Then don't play on Normal?
Normal is the default difficulty by definition. Most people are going to play on the default difficulty. Poor balance on the default difficulty is bad. Are you really completely incapable of understanding that poor balance is a bad thing?
Any idea how to fix it without blocking the player's progress or making the mechanics mostly irritating (and really not limiting)? The system would also have to be understandable to the player.
Practically, the only idea that could effectively limit the rest are time limits, but if larian introduced it, players would pull out forks and torches (this will not pass in such a large game).
We are discussing ideas and still have not been able to find a reasonable compromise.
I do have an idea which would try to achieve both the goals of preventing long rest spam and avoid blocking the player's progress. It's not perfect, but it's at least something brought to the table.
- A Fatigue meter is in the game, which increases based on distance traveled out of combat, and healing received from all sources except short (and long) rests.
- Distance traveled is defined as the number of steps or meters moved by any party member, divided by 4. This accounts for times when the whole party travels together, or if someone goes off on their own scouting or sneaking and moves around a lot while everyone else stands still.
- Movement via Fast Travel would probably not generate as much Fatigue as walking there directly, because that could lead to it accumulating faster than intended if the player is just doing questing or shopping. Perhaps only 1/3 to 1/2 of the fatigue you'd get by forgoing Fast Travel and walking there directly.
- The distance is reset to 0 after a long rest.
- Healing received is fairly self-explanatory, it accounts for recovery from spells, potions, and food (if healing by food is kept). Only actual recovery of HP counts - any healing which overflows your maximum does not count towards Fatigue.
- You can now have up to 3 Short Rests before a Long Rest.
- Healing from Short Rests does not increase Fatigue - or, at least, not by a lot - because the intent is to promote better balance between short and long rests. Also, if Short Rests increased Fatigue, you could have the situation of taking a Short rest to recover, but that pushes you to a point close to exhaustion and you'd need to take a long rest immediately after the short one, and that seems silly.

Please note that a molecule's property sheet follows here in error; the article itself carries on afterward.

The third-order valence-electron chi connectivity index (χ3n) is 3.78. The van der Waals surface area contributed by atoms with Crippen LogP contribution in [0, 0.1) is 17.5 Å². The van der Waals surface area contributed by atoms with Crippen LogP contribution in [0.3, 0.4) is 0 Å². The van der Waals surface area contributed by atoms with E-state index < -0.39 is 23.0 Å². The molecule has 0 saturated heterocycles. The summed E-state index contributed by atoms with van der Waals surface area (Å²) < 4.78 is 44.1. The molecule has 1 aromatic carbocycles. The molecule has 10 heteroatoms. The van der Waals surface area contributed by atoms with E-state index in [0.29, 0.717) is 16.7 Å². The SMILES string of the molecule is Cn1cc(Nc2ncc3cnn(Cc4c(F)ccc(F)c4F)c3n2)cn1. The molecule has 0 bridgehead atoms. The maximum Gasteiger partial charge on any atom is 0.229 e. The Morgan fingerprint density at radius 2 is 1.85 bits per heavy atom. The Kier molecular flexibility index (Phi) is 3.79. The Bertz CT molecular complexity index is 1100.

- Once your Fatigue has passed a certain point, say, 67% of full of the first Exhaustion point on Normal difficulty, you can then take a Long Rest.
- If you wish to Long Rest, but do not want to fight, you can continue to move around until crossing the 67% Fatigue threshold.
- The threshold could possibly be lower or higher based in difficulty level.
- If the fatigue reaches 100%, the entire party receives a point of Exhaustion.
- If the threshold is crossed in combat, the Exhaustion penalty will not apply until combat is finished.
- You can continue to play, your Fatigue Meter will continue to increase and eventually you'll reach additional points of Exhaustion.
- The 67% threshold is only for when you have 0 points of Exhaustion. If you have one or more Exhaustion points, you can Long Rest freely.
- Once you reach 5 points of Exhaustion, you are forced into a long rest before proceeding. If you are still in combat or conversation, those will be allowed to conclude before you are forced to camp.
- Taking a long rest will remove all points of Exhaustion and reset Fatigue to zero. (This is more forgiving than the tabletop rule for smoother gameplay.)
The idea is that you can't get blocked without being able to long rest - like you can be in Solasta from running out of rations. If nothing else, you'll always be able to walk around to reach the 67% threshold. This will however, force you into more shrewd management of resources, since you will be barred from long rests until you've passed 67% fatigue. If a player wants to exploit this by walking around after every combat and then taking a long rest, they're only sabotaging their own fun with tedium.